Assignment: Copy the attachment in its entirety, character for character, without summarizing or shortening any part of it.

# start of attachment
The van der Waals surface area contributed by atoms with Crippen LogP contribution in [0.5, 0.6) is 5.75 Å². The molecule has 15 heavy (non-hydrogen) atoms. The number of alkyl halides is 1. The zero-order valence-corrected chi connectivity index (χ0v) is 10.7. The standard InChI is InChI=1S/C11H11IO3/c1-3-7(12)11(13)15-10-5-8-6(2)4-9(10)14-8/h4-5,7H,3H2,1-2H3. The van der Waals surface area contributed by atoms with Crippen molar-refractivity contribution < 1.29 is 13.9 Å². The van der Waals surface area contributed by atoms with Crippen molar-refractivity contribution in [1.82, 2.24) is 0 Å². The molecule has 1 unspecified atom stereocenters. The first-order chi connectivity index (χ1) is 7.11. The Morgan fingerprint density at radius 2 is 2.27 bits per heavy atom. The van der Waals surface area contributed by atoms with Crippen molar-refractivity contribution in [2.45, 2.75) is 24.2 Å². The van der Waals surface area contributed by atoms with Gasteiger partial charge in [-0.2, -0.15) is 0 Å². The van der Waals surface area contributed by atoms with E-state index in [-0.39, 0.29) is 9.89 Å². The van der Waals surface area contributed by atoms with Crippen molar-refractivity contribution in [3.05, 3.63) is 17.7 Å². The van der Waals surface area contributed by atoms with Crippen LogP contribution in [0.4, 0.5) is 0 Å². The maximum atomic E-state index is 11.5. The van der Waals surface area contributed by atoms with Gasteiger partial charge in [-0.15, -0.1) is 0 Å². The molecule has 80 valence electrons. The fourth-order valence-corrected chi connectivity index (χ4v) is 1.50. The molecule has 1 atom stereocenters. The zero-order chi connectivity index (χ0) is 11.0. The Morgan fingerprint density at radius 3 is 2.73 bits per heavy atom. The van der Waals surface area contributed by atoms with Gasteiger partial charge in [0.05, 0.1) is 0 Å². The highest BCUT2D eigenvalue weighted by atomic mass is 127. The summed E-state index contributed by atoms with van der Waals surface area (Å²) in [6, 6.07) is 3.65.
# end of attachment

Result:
The van der Waals surface area contributed by atoms with Crippen LogP contribution in [0.5, 0.6) is 5.75 Å². The molecule has 15 heavy (non-hydrogen) atoms. The number of alkyl halides is 1. The zero-order valence-corrected chi connectivity index (χ0v) is 10.7. The standard InChI is InChI=1S/C11H11IO3/c1-3-7(12)11(13)15-10-5-8-6(2)4-9(10)14-8/h4-5,7H,3H2,1-2H3. The van der Waals surface area contributed by atoms with Crippen molar-refractivity contribution < 1.29 is 13.9 Å². The van der Waals surface area contributed by atoms with Crippen molar-refractivity contribution in [1.82, 2.24) is 0 Å². The molecule has 1 unspecified atom stereocenters. The first-order chi connectivity index (χ1) is 7.11. The Morgan fingerprint density at radius 2 is 2.27 bits per heavy atom. The van der Waals surface area contributed by atoms with Crippen molar-refractivity contribution in [2.45, 2.75) is 24.2 Å². The van der Waals surface area contributed by atoms with Gasteiger partial charge in [-0.2, -0.15) is 0 Å². The van der Waals surface area contributed by atoms with E-state index in [-0.39, 0.29) is 9.89 Å². The van der Waals surface area contributed by atoms with Crippen molar-refractivity contribution in [3.05, 3.63) is 17.7 Å². The van der Waals surface area contributed by atoms with Crippen LogP contribution in [0.4, 0.5) is 0 Å². The maximum atomic E-state index is 11.5. The van der Waals surface area contributed by atoms with Gasteiger partial charge in [-0.15, -0.1) is 0 Å². The molecule has 80 valence electrons. The fourth-order valence-corrected chi connectivity index (χ4v) is 1.50. The molecule has 1 atom stereocenters. The zero-order chi connectivity index (χ0) is 11.0. The Morgan fingerprint density at radius 3 is 2.73 bits per heavy atom. The van der Waals surface area contributed by atoms with Gasteiger partial charge in [0.05, 0.1) is 0 Å². The highest BCUT2D eigenvalue weighted by atomic mass is 127. The summed E-state index contributed by atoms with van der Waals surface area (Å²) in [6, 6.07) is 3.65.